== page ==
New antiviral therapies in the management of HCV infection

Medizinische Klinik 1, Klinikum der JW Goethe-Universität, Frankfurt am Main, Germany.
Antiviral therapy (Impact Factor: 3.02). 05/2012; 17(5):771-83. DOI: 10.3851/IMP2127
Source: PubMed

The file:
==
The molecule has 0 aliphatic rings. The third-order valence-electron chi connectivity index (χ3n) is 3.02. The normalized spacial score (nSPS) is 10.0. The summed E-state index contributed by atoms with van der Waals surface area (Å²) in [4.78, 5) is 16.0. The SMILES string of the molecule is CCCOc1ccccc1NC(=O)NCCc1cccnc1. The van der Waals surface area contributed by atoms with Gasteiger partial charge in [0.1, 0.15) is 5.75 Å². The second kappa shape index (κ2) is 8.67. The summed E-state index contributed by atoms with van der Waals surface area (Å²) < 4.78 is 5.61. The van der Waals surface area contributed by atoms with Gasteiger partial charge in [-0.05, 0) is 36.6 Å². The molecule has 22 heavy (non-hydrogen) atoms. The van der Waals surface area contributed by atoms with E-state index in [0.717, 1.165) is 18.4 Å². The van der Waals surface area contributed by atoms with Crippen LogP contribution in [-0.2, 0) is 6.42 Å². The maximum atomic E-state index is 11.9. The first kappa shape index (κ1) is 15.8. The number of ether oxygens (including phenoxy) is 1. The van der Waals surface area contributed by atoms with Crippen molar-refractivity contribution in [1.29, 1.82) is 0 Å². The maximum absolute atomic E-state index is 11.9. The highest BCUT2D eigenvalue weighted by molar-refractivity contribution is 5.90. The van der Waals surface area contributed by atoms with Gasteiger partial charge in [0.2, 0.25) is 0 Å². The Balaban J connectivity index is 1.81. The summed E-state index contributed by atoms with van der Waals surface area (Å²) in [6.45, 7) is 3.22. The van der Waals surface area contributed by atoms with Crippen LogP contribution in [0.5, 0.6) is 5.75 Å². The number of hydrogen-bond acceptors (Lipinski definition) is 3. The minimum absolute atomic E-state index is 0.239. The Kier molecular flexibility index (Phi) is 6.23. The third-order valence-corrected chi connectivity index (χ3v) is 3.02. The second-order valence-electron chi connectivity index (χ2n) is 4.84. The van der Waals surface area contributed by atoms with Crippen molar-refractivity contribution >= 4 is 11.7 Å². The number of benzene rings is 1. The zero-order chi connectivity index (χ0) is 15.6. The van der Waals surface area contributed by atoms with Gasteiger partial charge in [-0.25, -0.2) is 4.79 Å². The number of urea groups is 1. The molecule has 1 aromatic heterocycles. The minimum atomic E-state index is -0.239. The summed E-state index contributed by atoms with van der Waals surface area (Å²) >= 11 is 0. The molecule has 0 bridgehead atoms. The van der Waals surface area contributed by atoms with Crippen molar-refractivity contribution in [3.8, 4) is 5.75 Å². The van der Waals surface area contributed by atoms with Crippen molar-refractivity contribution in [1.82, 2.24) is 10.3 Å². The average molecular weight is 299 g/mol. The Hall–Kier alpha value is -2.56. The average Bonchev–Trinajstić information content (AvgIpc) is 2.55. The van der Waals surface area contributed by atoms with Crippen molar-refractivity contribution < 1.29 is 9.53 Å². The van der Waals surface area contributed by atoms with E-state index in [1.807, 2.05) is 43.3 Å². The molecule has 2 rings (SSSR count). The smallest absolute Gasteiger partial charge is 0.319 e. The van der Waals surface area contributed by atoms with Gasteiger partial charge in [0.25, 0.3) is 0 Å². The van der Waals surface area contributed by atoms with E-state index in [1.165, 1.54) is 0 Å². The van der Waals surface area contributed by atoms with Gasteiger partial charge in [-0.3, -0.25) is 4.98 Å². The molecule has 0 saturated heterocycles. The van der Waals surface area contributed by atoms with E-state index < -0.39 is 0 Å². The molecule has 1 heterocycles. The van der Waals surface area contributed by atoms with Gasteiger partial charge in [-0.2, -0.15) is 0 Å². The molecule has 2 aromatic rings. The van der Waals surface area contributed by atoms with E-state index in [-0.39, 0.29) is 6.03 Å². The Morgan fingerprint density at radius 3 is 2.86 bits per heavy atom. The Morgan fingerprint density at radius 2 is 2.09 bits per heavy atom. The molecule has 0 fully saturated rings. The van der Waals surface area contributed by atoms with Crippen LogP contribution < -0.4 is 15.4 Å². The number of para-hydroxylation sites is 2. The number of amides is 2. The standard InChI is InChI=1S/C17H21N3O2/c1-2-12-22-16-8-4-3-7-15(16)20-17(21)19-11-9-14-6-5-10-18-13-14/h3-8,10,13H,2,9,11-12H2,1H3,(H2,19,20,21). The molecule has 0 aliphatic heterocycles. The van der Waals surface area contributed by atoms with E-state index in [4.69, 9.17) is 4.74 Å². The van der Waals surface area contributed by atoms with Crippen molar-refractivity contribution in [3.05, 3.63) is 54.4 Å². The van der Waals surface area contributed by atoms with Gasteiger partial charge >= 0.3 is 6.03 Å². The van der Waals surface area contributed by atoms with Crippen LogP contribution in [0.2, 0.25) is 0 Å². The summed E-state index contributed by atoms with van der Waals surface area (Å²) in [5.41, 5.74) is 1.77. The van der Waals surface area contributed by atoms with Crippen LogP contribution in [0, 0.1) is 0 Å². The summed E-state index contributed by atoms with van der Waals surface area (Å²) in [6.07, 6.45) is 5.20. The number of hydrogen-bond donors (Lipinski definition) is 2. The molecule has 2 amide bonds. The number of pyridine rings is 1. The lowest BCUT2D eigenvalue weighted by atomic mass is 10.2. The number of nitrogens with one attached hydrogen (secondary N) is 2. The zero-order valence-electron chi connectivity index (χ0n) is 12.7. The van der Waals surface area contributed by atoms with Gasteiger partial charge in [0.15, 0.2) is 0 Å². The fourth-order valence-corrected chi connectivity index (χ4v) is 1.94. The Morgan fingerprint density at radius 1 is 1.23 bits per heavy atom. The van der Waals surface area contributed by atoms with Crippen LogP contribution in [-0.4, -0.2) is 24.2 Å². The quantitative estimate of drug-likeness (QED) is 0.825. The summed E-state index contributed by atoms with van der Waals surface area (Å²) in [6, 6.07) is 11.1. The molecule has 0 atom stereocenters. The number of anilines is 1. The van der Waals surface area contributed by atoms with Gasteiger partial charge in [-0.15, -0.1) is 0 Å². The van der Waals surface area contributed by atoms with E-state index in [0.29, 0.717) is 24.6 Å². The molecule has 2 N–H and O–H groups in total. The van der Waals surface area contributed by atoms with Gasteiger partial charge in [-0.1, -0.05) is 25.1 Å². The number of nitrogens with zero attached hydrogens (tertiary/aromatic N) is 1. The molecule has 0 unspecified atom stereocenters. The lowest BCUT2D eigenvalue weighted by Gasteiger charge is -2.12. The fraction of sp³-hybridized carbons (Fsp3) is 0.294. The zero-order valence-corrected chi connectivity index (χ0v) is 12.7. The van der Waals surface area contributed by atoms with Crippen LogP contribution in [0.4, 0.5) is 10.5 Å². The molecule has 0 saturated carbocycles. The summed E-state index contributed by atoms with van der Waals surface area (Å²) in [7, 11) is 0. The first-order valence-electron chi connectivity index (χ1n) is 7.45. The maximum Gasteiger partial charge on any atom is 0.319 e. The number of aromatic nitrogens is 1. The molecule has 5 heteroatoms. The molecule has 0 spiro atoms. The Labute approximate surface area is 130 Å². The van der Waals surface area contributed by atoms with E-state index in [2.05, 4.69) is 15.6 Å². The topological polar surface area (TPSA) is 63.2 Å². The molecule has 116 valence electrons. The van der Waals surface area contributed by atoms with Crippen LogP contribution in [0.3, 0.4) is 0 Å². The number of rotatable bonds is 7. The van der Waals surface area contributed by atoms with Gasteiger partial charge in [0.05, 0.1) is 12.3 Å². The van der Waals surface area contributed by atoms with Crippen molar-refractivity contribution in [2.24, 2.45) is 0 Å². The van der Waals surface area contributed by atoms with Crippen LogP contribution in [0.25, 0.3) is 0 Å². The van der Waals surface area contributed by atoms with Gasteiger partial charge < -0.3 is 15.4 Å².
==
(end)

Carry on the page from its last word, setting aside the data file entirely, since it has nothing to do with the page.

Improved knowledge of the HCV life cycle and of structural features of HCV proteins have led to the discovery of numerous potential targets for antiviral therapy. Viral replication and polyprotein processing have been tagged as promising viral targets. Clathrin-mediated endocytosis, fusion of HCV with cellular membranes, translation of viral RNA, virus production and release as well as several host cell factors may provide alternative targets for future anti-HCV therapies. Several compounds are currently under investigation in clinical trials and showed high antiviral activity in patients with chronic hepatitis C. Recently, Phase III studies for two protease inhibitors, telaprevir and boceprevir, each given in combination with pegylated interferon (standard of care [SOC]), were completed. In HCV-genotype-1-infected patients, the addition of telaprevir or boceprevir to SOC increased sustained virological response rates from <50% to >70%. Nucleoside/nucleotide inhibitors of the HCV NS5B polymerase have shown antiviral activity against different HCV genotypes, and have a higher barrier to resistance than protease inhibitors. In addition, several allosteric binding sites have been identified for non-nucleoside inhibitors of the NS5B polymerase. Inhibitors of NS5A are potentially active against all HCV genotypes. Among the different host cell-targeting compounds, cyclophilin inhibitors have shown promising results. Future hope lies in the combination of direct-acting antiviral agents with the possibility of interferon-free treatment regimens.

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